Jeffers started the D-League season, coincidentally, not starting.  Does it surprise me that a 6'5" NAIA power forward wasn't named an opening night starter?  Not at all.  However, he didn't start until the 15th game of the season, after Larry Ayuso went MIA.  This doesn't mean he wasn't playing well before this though, as he was averaging 18.1 points off the bench as the backup 3/2/4 (Yes, 4).

In his first start, January 15th against Anaheim, Jeffers showed that it was deserved.  Jeffers scored 28 points on 17 shots, grabbing 10 boards, dishing five assists and picking up three steals along the way, holding Cedric Bozeman to just 14 points on 6-of-15 shooting.

Jeffers showed to be an efficient scorer (mostly slashing, but his jump shot improved consistently throughout the season), but his most efficient game came January 29th against Sioux Falls.  In this game, working against defensive stud Bobby Jones, Jeffers scored 34 points on 14 shots, adding 10 rebounds and three steals in the process.  As Iowa assistant Gary Garner said in the halftime interview, "He's the most efficient player in this league.  He might be our best player.  I don't know."

Jeffers, right before the Energy's first playoff game, had a bit of confusion to deal with, however.  I can't figure out what exactly happened, but he was apparently rather close to a call-up with the Golden State Warriors.  I've recapped the reports in handy bullet form:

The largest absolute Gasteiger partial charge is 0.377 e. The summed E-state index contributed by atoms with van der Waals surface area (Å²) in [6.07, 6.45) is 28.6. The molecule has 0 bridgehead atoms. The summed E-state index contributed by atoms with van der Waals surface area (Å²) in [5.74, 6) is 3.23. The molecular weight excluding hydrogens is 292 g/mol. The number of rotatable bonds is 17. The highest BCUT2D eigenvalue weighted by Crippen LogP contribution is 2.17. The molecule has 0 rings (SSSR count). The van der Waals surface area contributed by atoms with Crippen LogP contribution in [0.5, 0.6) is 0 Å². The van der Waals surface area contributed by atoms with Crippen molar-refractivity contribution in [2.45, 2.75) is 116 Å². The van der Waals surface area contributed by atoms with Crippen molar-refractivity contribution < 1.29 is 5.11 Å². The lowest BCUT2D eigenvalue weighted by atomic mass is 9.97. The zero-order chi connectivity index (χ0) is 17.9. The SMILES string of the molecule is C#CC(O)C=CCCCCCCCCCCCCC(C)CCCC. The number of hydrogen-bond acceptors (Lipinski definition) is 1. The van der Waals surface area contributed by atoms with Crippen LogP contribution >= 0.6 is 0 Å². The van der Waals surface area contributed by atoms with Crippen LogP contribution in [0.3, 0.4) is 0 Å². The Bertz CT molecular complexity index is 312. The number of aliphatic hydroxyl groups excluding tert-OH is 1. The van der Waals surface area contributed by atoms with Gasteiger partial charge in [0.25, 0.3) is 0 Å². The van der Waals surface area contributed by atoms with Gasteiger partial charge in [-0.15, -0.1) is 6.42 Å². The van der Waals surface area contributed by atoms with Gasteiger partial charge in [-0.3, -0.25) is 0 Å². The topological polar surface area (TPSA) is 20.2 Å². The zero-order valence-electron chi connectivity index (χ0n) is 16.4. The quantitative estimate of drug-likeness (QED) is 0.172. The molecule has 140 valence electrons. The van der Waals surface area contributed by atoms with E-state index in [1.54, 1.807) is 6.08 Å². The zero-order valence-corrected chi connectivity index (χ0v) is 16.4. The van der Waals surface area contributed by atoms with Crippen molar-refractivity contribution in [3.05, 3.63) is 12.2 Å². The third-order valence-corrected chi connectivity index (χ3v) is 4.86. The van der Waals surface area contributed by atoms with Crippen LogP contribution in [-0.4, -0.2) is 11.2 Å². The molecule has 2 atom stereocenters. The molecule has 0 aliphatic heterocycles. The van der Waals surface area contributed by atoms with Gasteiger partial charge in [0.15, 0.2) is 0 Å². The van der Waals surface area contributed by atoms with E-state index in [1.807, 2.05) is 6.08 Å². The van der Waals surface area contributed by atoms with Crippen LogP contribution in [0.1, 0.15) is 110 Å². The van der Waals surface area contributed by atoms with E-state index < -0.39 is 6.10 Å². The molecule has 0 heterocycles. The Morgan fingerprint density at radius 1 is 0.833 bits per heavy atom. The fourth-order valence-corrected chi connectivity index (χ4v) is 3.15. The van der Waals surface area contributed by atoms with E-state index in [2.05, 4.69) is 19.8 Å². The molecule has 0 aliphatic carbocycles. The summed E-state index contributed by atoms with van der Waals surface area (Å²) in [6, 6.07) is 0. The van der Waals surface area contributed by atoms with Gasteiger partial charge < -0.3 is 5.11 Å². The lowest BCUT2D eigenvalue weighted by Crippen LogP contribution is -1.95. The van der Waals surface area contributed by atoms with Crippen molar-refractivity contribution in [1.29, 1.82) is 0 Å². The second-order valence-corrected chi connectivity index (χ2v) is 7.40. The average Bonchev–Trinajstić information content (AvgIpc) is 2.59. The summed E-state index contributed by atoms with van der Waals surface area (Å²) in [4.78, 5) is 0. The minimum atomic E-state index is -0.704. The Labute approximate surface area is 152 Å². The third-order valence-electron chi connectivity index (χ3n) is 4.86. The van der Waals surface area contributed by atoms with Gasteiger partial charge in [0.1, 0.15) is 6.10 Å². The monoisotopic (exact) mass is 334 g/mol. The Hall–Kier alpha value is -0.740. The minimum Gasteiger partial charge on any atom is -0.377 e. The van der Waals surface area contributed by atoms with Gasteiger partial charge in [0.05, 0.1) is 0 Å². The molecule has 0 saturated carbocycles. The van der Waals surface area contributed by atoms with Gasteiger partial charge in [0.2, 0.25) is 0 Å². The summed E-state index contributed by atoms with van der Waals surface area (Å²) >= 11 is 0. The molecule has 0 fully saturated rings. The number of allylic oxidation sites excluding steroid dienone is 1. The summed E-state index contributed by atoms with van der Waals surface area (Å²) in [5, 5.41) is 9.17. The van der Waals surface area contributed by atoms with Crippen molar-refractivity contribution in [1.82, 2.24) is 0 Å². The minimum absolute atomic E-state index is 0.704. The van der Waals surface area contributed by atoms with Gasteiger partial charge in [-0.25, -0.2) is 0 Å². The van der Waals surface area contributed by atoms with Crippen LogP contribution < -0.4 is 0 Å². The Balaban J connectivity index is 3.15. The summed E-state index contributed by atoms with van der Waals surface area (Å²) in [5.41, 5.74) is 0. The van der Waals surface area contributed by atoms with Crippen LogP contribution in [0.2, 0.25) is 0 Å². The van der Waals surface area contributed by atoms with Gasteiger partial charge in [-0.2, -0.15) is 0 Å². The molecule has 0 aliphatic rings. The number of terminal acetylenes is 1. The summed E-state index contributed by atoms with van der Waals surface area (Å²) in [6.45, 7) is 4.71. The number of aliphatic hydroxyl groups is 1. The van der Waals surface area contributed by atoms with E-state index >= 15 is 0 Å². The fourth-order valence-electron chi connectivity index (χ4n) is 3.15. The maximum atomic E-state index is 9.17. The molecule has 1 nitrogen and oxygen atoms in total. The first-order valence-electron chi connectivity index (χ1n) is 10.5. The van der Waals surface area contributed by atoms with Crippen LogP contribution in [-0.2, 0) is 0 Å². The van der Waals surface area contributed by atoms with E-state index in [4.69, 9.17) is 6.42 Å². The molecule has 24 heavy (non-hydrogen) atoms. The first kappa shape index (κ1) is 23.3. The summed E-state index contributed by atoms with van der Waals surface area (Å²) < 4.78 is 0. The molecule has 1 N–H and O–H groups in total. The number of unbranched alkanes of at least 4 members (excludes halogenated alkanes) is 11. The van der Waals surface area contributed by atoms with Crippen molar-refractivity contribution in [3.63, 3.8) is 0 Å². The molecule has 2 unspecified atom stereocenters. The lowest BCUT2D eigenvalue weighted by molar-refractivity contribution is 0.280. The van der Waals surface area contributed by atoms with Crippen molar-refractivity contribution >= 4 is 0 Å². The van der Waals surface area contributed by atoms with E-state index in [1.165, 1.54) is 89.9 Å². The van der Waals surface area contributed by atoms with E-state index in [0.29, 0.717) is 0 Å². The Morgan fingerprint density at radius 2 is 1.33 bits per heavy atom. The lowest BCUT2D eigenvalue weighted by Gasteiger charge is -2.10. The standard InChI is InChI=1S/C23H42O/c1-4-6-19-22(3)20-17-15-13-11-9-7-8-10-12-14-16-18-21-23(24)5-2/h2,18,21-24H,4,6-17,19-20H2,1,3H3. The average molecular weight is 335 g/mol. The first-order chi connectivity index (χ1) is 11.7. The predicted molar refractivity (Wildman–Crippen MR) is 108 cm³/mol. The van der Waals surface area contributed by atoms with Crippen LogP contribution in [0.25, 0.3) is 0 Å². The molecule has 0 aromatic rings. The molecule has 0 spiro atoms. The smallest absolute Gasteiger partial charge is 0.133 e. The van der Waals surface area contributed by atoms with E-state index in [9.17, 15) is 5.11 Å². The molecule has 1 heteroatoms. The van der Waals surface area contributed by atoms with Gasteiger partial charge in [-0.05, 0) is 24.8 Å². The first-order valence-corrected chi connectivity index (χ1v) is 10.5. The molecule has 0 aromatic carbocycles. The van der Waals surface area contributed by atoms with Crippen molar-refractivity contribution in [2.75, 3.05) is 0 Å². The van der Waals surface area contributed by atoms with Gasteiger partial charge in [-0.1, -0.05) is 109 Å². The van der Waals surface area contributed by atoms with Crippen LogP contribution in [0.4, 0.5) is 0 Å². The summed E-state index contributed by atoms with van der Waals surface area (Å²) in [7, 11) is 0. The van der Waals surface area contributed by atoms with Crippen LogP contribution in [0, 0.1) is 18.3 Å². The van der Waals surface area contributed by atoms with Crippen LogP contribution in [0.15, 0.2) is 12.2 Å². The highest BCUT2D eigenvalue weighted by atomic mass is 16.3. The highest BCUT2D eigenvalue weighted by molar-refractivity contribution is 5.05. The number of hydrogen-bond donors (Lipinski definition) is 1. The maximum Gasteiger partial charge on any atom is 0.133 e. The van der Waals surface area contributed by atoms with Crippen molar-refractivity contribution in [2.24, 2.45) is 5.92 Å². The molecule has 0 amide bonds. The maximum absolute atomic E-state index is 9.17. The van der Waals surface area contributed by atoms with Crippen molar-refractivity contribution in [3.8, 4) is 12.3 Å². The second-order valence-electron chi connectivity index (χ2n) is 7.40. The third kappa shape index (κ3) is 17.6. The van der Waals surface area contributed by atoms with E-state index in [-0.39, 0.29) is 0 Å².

• The Warriors brought in Othyus Jeffers, the NBA Development League rookie of the year from the Iowa Energy, but it didn't pan out. -- Mercury News
  • former Robert Morris Men's Basketball star Othyus Jeffers has been signed by the Golden State Warriors and will make his NBA debut when the Warriors face the San Antonio Spurs on Monday, April 13, 2009. -- NAIA Sports Information Department
  • The Iowa Energy's leading scorer Thursday night was available only because he got his wires crossed with the Golden State Warriors.  Othyus Jeffers thought he had a deal to play the final two games of the NBA season with the Warriors, then stay around and be guaranteed a spot on their summer-league team.  "Things just didn't work out contract-wise," said Jeffers. -- Des Moines Register